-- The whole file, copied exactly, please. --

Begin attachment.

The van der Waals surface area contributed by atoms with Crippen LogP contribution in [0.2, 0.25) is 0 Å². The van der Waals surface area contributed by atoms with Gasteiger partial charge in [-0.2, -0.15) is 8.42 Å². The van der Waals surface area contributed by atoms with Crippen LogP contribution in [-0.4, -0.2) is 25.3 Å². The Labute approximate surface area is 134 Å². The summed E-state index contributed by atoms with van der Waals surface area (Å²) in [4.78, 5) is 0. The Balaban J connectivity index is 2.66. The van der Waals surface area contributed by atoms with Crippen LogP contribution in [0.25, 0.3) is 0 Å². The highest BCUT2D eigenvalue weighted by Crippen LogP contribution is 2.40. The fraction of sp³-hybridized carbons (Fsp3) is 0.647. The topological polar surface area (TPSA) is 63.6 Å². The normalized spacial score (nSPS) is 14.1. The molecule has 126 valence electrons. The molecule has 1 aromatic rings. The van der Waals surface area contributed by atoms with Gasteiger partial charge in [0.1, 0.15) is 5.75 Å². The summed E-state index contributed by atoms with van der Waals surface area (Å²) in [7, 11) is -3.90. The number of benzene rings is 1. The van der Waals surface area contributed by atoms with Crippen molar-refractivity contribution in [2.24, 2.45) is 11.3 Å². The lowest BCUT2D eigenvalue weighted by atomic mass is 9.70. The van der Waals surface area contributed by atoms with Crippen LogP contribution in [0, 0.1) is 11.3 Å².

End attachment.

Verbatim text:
The van der Waals surface area contributed by atoms with Crippen LogP contribution in [0.2, 0.25) is 0 Å². The van der Waals surface area contributed by atoms with Gasteiger partial charge in [-0.2, -0.15) is 8.42 Å². The van der Waals surface area contributed by atoms with Crippen LogP contribution in [-0.4, -0.2) is 25.3 Å². The Labute approximate surface area is 134 Å². The summed E-state index contributed by atoms with van der Waals surface area (Å²) in [4.78, 5) is 0. The Balaban J connectivity index is 2.66. The van der Waals surface area contributed by atoms with Crippen LogP contribution in [0.25, 0.3) is 0 Å². The highest BCUT2D eigenvalue weighted by Crippen LogP contribution is 2.40. The fraction of sp³-hybridized carbons (Fsp3) is 0.647. The topological polar surface area (TPSA) is 63.6 Å². The normalized spacial score (nSPS) is 14.1. The molecule has 126 valence electrons. The molecule has 1 aromatic rings. The van der Waals surface area contributed by atoms with Gasteiger partial charge in [0.1, 0.15) is 5.75 Å². The summed E-state index contributed by atoms with van der Waals surface area (Å²) in [7, 11) is -3.90. The number of benzene rings is 1. The van der Waals surface area contributed by atoms with Crippen molar-refractivity contribution in [2.24, 2.45) is 11.3 Å². The lowest BCUT2D eigenvalue weighted by atomic mass is 9.70. The van der Waals surface area contributed by atoms with Crippen LogP contribution in [0, 0.1) is 11.3 Å².